algorithmmathprimesfactorshamming-numbers

nᵗʰ ugly number

Numbers whose only prime factors are 2, 3, or 5 are called ugly numbers.

Example:

``````1, 2, 3, 4, 5, 6, 8, 9, 10, 12, 15, ...
``````

1 can be considered as 2^0.

I am working on finding nth ugly number. Note that these numbers are extremely sparsely distributed as `n` gets large.

I wrote a trivial program that computes if a given number is ugly or not. For `n > 500` - it became super slow. I tried using memoization - observation: `ugly_number * 2`, `ugly_number * 3`, `ugly_number * 5` are all ugly. Even with that it is slow. I tried using some properties of log - since that will reduce this problem from multiplication to addition - but, not much luck yet. Thought of sharing this with you all. Any interesting ideas?

Using a concept similar to Sieve of Eratosthenes (thanks Anon)

``````    for (int i(2), uglyCount(0); ; i++) {
if (i % 2 == 0)
continue;
if (i % 3 == 0)
continue;
if (i % 5 == 0)
continue;
uglyCount++;
if (uglyCount == n - 1)
break;
}
``````

`i` is the nth ugly number.

Even this is pretty slow. I am trying to find the 1500th ugly number.

Solution

• A simple fast solution in Java. Uses approach described by Anon..
Here `TreeSet` is just a container capable of returning smallest element in it. (No duplicates stored.)

``````    int n = 20;
SortedSet<Long> next = new TreeSet<Long>();

long cur = 0;
for (int i = 0; i < n; ++i) {
cur = next.first();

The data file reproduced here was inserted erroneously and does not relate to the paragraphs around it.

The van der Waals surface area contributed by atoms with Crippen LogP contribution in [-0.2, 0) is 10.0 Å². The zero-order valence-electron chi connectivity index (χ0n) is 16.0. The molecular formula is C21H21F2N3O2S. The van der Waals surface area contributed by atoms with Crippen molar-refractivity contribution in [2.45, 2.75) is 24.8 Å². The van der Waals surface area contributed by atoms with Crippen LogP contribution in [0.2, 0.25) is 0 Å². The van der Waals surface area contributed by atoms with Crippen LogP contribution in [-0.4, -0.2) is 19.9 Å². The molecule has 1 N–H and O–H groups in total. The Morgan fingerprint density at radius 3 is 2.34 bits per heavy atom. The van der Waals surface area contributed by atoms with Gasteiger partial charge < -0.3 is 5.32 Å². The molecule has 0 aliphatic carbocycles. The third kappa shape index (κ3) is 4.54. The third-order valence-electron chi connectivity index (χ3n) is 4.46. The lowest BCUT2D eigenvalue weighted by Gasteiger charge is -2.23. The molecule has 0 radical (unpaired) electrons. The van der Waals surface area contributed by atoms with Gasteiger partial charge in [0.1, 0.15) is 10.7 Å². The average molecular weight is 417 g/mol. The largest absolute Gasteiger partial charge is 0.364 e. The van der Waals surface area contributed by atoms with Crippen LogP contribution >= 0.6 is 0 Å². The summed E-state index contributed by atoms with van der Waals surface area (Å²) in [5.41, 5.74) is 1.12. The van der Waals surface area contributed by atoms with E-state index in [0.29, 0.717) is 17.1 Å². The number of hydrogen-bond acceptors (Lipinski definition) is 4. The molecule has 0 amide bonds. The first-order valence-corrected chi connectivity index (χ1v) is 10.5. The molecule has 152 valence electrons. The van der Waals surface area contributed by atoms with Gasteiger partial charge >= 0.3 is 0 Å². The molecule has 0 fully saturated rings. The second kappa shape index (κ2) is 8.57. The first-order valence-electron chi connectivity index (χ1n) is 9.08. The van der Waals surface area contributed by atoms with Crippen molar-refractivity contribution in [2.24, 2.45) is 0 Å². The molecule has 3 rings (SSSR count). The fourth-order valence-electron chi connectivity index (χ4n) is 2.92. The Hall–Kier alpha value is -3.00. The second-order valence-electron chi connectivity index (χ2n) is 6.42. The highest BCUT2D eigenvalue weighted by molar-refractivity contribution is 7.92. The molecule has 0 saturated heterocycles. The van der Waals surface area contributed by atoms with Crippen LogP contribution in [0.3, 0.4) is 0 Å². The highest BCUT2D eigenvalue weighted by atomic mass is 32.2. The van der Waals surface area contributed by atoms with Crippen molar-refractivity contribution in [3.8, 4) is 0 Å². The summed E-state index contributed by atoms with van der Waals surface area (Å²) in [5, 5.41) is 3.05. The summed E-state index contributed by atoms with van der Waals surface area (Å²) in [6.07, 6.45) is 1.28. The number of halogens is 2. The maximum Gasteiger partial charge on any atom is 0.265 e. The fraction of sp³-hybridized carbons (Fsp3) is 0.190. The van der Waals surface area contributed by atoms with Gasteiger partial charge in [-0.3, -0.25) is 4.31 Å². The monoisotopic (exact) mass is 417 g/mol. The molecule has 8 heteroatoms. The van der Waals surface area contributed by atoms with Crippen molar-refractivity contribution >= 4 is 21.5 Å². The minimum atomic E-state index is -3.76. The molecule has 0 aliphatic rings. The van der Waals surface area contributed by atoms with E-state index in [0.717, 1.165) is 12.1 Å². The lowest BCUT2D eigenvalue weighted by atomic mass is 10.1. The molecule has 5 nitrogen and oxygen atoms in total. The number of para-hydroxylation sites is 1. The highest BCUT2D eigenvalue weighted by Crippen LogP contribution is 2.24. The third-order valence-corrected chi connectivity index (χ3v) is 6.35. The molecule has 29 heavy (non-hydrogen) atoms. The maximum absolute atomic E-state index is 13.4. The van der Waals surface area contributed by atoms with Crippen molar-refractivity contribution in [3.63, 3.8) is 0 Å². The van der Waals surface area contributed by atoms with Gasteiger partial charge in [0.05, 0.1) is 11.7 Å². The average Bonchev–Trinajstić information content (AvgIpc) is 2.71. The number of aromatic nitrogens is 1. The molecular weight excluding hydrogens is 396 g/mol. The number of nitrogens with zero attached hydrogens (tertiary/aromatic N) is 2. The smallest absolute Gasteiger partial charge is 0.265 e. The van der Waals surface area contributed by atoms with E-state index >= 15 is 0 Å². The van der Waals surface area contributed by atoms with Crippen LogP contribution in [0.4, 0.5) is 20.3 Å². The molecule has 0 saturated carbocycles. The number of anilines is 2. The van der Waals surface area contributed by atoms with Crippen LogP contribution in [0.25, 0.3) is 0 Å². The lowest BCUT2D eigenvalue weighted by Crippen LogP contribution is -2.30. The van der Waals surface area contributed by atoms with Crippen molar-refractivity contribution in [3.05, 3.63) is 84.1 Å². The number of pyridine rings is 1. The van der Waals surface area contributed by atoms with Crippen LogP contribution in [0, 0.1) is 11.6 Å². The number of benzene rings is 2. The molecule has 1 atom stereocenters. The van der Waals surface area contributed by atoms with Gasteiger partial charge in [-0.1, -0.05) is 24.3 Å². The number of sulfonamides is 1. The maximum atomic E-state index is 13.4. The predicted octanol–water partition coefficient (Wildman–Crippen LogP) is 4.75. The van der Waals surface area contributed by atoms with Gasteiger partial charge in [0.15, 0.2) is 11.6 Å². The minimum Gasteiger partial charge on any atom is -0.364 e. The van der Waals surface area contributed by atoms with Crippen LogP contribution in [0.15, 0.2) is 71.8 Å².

System.out.println("number " + (i + 1) + ":   " + cur);

next.remove(cur);
}
``````

Since 1000th ugly number is 51200000, storing them in `bool[]` isn't really an option.

edit
As a recreation from work (debugging stupid Hibernate), here's completely linear solution. Thanks to marcog for idea!

``````    int n = 1000;

int last2 = 0;
int last3 = 0;
int last5 = 0;

long[] result = new long[n];
result[0] = 1;
for (int i = 1; i < n; ++i) {
long prev = result[i - 1];

while (result[last2] * 2 <= prev) {
++last2;
}
while (result[last3] * 3 <= prev) {
++last3;
}
while (result[last5] * 5 <= prev) {
++last5;
}

long candidate1 = result[last2] * 2;
long candidate2 = result[last3] * 3;
long candidate3 = result[last5] * 5;

result[i] = Math.min(candidate1, Math.min(candidate2, candidate3));
}

System.out.println(result[n - 1]);
``````

The idea is that to calculate `a[i]`, we can use `a[j]*2` for some `j < i`. But we also need to make sure that 1) `a[j]*2 > a[i - 1]` and 2) `j` is smallest possible.
Then, `a[i] = min(a[j]*2, a[k]*3, a[t]*5)`.